The Nanyang Technological University (NTU) gladly announced on Tuesday, January 22 that their scientists successfully launched and deployed NTU's ninth satellite into space on Friday, January 18.
Two nanosatellites named, AOBA VELOX-IV and SPATIUM-I or Space Precision Atomic-click Timing Utility Mission was launched in January 2019 and October 2018. Since then these satellites trialling new imaging and manoeuvring technologies in space.
AS per the news release NTU stated that the scientists plan to use "their findings to build satellites robust enough to withstand what would be Singapore's first lunar mission," and believe that the moon mission may be achievable within five years.
To make the lunar mission a reality, the NTU scientists want to use satellites weighing no more than 100kg each, which would be lighter than any other that has made the 384,400-kilometre journey.
However, the last two satellites were the result of a joint venture between NTU and Kyushu Institute of Technology (Kyutech), which is one of Japan's leading universities for satellite research and engineering.
AOBA VELOX-IV was launched on Friday, January 18 at around 8.50 am from the Japan Aerospace Exploration Agency Epsilon-4 rocket.
"The 2.8kg satellite carries two new technologies that will be tested and validated in space. First is a special low-light camera that can capture and observe in less than two seconds Earth's horizon glow, a crescent of light occurring on the horizon just before sunrise and after sunset," the release added.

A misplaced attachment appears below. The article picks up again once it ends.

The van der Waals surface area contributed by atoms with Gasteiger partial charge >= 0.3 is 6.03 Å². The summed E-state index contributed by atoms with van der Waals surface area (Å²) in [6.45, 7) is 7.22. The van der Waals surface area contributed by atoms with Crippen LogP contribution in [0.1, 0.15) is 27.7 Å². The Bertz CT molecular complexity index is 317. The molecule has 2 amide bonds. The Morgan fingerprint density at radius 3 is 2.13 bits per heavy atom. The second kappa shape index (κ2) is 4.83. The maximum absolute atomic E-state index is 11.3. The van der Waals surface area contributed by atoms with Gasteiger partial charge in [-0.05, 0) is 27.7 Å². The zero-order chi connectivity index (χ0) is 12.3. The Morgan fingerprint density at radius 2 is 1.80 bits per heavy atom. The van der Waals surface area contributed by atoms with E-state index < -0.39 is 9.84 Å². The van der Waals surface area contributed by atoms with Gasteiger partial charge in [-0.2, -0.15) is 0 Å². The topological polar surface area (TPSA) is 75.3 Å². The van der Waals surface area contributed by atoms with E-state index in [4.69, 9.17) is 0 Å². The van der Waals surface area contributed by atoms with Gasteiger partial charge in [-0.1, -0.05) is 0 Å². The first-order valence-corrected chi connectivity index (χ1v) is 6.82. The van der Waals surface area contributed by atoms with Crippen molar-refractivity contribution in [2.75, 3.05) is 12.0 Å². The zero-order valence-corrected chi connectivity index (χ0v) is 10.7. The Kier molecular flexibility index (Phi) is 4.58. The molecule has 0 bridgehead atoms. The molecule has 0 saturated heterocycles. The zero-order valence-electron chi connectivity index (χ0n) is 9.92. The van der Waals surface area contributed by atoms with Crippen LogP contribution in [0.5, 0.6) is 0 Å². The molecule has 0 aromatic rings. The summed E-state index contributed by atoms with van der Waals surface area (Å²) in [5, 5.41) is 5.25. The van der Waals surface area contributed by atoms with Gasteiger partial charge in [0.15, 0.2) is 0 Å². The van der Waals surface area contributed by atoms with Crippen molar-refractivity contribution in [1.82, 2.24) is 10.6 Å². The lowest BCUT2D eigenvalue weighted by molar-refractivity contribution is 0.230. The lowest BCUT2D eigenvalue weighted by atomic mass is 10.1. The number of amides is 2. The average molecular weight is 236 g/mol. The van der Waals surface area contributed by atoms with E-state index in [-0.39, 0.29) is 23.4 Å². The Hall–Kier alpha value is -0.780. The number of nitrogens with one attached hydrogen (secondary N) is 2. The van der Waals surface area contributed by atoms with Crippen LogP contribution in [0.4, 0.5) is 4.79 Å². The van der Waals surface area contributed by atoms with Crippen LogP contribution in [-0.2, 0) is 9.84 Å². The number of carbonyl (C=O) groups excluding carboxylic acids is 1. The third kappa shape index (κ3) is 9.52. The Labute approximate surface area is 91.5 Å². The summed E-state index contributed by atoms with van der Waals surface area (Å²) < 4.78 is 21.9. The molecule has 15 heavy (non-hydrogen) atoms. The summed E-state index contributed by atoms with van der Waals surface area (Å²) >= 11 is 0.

SPATIUM-I was launched from the International Space Station (ISS) in last October. The 2.6 kg satellite is currently completing its first phase of experiments. It should be noted that it was the first nanosatellite in the world to successfully demonstrate a chip scale atomic clock (CSAC) working in Low Earth Orbit.
"The SPATIUM-I is also the first in a planned series of nanosatellites built by NTU that will map out earth's ionosphere in three-dimension (3D). This will allow NTU scientists to understand the ionospheric morphology and its perturbations that have a pronounced effect on long-distance radio communications, navigation and weather patterns," NTU added.
NTU Singapore Vice President (Research) Professor Lam Khin Yong said that the successful launch and deployment are definitely helpful and important steps for NTU.
Prof Lam added, "Building on NTU Singapore's satellite engineering expertise over the last decade, our two latest satellite launches demonstrate our leading-edge space capabilities. We have shrunk advanced cameras, thrusters and the electronics capability of larger satellites into something the size of a shoebox.
"Satellite technologies are considered the pinnacle of engineering, given that these machines have to be extremely robust and perform reliably in space, one of the most extreme environments known to mankind. The fact that NTU's, indeed Singapore's, first home-made satellite, X-Sat, is still operating after almost eight years, is a testament to the quality and robustness of NTU's engineered satellites."
Director of Kyutech's Laboratory of Spacecraft Environment Interaction Engineering, Professor Mengu Cho also stated that both nanosatellite projects are the second and third satellites developed together by Kyutech and NTU. He also added that such successful collaboration between these two universities "has grown to multiple aspects."
He said, "SPATIUM-I is the first in a series of technology demonstrations toward the ionospheric mapping and weather forecasting mission utilising the precise reference signal generated by the chip-scale atomic clock. The mission may bring us tremendous scientific as well as practical and commercial values. AOBA VELOX-IV demonstrates technologies necessary for a future lunar mission, which I really wish to carry out jointly with NTU in the near future.
"AOBA VELOX-IV was launched as a part of JAXA's (Japan Aerospace Exploration Agency) Innovative Satellite Technology Demonstration Program. The satellite was chosen by JAXA because of the commercial value of technologies to be demonstrated by AOBA VELOX-IV, which are useful not only for the lunar mission but also for other Earth-orbiting CubeSat missions."